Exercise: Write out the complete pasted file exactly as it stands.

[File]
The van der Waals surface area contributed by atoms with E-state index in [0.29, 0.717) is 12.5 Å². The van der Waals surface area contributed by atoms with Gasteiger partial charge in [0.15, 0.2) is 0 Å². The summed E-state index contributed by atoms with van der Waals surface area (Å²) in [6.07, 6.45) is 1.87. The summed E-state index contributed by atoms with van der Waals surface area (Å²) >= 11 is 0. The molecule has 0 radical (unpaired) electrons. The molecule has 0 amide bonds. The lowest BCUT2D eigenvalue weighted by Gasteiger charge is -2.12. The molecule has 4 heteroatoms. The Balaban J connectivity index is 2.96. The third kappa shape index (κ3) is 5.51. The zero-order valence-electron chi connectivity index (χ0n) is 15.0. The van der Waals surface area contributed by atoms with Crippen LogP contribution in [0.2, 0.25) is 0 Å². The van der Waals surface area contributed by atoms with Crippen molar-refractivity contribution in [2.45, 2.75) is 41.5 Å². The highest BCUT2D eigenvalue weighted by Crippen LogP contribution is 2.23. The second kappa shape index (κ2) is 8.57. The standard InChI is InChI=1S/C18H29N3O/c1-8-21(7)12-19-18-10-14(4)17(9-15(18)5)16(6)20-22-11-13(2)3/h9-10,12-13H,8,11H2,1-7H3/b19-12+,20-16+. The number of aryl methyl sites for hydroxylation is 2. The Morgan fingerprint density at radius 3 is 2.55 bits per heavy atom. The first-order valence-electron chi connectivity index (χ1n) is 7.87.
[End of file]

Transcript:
The van der Waals surface area contributed by atoms with E-state index in [0.29, 0.717) is 12.5 Å². The van der Waals surface area contributed by atoms with Gasteiger partial charge in [0.15, 0.2) is 0 Å². The summed E-state index contributed by atoms with van der Waals surface area (Å²) in [6.07, 6.45) is 1.87. The summed E-state index contributed by atoms with van der Waals surface area (Å²) >= 11 is 0. The molecule has 0 radical (unpaired) electrons. The molecule has 0 amide bonds. The lowest BCUT2D eigenvalue weighted by Gasteiger charge is -2.12. The molecule has 4 heteroatoms. The Balaban J connectivity index is 2.96. The third kappa shape index (κ3) is 5.51. The zero-order valence-electron chi connectivity index (χ0n) is 15.0. The van der Waals surface area contributed by atoms with Crippen LogP contribution in [0.2, 0.25) is 0 Å². The van der Waals surface area contributed by atoms with Crippen molar-refractivity contribution in [2.45, 2.75) is 41.5 Å². The highest BCUT2D eigenvalue weighted by Crippen LogP contribution is 2.23. The second kappa shape index (κ2) is 8.57. The standard InChI is InChI=1S/C18H29N3O/c1-8-21(7)12-19-18-10-14(4)17(9-15(18)5)16(6)20-22-11-13(2)3/h9-10,12-13H,8,11H2,1-7H3/b19-12+,20-16+. The number of aryl methyl sites for hydroxylation is 2. The Morgan fingerprint density at radius 3 is 2.55 bits per heavy atom. The first-order valence-electron chi connectivity index (χ1n) is 7.87.